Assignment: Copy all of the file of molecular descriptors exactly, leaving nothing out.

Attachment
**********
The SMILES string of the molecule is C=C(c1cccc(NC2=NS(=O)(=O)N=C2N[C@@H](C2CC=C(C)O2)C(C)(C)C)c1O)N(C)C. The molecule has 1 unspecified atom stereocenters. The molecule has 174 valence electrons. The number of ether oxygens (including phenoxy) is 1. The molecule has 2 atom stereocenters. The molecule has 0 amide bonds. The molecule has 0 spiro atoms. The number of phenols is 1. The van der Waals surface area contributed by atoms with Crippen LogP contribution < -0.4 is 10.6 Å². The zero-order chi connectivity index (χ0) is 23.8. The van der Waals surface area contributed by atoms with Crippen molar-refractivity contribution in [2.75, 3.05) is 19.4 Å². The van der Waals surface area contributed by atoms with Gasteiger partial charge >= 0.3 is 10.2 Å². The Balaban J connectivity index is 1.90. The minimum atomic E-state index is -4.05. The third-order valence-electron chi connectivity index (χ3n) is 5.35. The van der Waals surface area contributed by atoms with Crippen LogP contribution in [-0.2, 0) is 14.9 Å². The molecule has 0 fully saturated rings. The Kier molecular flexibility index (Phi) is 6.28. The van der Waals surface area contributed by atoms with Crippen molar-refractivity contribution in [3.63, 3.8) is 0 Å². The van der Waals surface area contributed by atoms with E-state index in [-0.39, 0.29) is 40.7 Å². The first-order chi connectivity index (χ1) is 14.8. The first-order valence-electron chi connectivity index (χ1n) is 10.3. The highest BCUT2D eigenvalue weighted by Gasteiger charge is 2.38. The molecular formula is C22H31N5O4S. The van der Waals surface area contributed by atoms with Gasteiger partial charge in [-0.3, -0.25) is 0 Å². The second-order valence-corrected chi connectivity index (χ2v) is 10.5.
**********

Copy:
The SMILES string of the molecule is C=C(c1cccc(NC2=NS(=O)(=O)N=C2N[C@@H](C2CC=C(C)O2)C(C)(C)C)c1O)N(C)C. The molecule has 1 unspecified atom stereocenters. The molecule has 174 valence electrons. The number of ether oxygens (including phenoxy) is 1. The molecule has 2 atom stereocenters. The molecule has 0 amide bonds. The molecule has 0 spiro atoms. The number of phenols is 1. The van der Waals surface area contributed by atoms with Crippen LogP contribution < -0.4 is 10.6 Å². The zero-order chi connectivity index (χ0) is 23.8. The van der Waals surface area contributed by atoms with Crippen molar-refractivity contribution in [2.75, 3.05) is 19.4 Å². The van der Waals surface area contributed by atoms with Gasteiger partial charge >= 0.3 is 10.2 Å². The Balaban J connectivity index is 1.90. The minimum atomic E-state index is -4.05. The third-order valence-electron chi connectivity index (χ3n) is 5.35. The van der Waals surface area contributed by atoms with Crippen LogP contribution in [-0.2, 0) is 14.9 Å². The molecule has 0 fully saturated rings. The Kier molecular flexibility index (Phi) is 6.28. The van der Waals surface area contributed by atoms with Crippen molar-refractivity contribution in [3.63, 3.8) is 0 Å². The van der Waals surface area contributed by atoms with E-state index in [-0.39, 0.29) is 40.7 Å². The first-order chi connectivity index (χ1) is 14.8. The first-order valence-electron chi connectivity index (χ1n) is 10.3. The highest BCUT2D eigenvalue weighted by Gasteiger charge is 2.38. The molecular formula is C22H31N5O4S. The van der Waals surface area contributed by atoms with Gasteiger partial charge in [-0.3, -0.25) is 0 Å². The second-order valence-corrected chi connectivity index (χ2v) is 10.5.